FoundersDenJonathan Abrams ignited the social networking craze by making it easy for people to connect with groups of acquaintances on Friendster, the first successful social networking Web site launched in 2002.

But for his new project, a shared-work space/private hangout for up-and-coming Web startups and entrepreneurs in San Francisco, Abrams has made it so that not just anyone can join the club.

“We want to be very selective. We’re choosing companies that we think are cool and people we think are cool,” Abrams said of the project. “Because if you’re an asshole, or if you just want to sit in your corner and never talk to anybody, what’s the point of coming into a shared space and being part of a community?”

Should you trust Facebook with your email?

INTERNET-SOCIALMEDIA/PRIVACY- Michael Fertik is the CEO and Founder of ReputationDefender, the online privacy and reputation company. The views expressed are his own. -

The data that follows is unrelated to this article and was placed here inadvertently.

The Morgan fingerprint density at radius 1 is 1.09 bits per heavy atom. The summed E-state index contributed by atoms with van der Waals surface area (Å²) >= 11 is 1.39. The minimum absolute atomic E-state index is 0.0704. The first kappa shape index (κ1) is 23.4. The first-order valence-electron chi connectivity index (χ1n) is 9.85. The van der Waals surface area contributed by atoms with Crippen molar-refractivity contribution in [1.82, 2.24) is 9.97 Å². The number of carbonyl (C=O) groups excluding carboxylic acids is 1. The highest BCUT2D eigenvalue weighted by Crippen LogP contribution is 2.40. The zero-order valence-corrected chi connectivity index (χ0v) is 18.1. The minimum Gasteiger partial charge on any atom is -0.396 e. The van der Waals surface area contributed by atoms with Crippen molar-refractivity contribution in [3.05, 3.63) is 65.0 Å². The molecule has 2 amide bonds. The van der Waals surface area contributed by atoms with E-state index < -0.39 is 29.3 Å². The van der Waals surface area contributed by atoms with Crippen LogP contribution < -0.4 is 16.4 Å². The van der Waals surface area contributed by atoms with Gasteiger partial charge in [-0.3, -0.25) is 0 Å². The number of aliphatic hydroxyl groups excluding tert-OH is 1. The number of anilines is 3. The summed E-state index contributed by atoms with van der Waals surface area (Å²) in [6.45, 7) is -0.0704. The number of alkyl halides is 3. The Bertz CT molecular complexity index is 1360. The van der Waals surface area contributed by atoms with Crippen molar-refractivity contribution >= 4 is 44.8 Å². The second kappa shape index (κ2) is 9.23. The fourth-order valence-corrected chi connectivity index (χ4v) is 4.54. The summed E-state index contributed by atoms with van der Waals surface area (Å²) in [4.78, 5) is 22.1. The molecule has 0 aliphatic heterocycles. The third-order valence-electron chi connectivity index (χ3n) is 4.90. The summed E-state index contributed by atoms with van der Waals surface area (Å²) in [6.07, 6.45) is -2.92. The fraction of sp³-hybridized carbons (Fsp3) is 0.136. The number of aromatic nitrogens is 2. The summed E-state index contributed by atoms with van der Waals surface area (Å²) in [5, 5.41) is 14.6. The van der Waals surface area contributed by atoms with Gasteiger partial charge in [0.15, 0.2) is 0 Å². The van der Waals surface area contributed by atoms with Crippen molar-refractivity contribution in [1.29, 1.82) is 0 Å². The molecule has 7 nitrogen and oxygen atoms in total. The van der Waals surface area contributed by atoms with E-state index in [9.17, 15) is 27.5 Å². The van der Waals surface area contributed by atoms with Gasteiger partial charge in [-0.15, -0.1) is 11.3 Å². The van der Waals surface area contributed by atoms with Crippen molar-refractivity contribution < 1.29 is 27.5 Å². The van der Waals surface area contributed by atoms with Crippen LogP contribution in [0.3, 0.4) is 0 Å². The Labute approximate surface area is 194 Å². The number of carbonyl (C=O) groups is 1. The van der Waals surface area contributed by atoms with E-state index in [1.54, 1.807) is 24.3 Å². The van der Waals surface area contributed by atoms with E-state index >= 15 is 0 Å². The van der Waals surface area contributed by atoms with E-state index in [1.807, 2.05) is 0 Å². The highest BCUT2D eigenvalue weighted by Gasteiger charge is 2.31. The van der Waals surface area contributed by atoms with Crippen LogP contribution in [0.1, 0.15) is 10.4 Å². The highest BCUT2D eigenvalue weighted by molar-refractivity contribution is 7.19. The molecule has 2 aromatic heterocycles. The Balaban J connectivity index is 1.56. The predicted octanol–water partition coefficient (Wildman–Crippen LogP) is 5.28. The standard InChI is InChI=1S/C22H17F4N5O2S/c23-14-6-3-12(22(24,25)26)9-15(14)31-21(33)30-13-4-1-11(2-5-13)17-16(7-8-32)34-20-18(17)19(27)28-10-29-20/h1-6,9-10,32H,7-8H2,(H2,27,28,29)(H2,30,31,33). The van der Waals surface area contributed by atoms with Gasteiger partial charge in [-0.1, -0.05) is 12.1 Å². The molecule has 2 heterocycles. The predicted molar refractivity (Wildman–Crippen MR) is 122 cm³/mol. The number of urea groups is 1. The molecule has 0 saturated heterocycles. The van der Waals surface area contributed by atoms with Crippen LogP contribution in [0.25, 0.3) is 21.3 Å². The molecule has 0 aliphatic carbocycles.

Facebook already knows a massive amount about you.  They know your age, what you look like, what you like, what you do for fun, where you go, what you eat, whom you know, whom you know well, whom you sleep with, who your best friends and family are, and, again, how old they are, what they like, and so on.

On top of that, Facebook has a well-known history of privacy breaches or at least snafus.  Publicly they seem committed to the notion that privacy is dead.  Their CEO and Founder has said as much.

LinkedIn’s secret anti-Facebook weapon: Keg Stands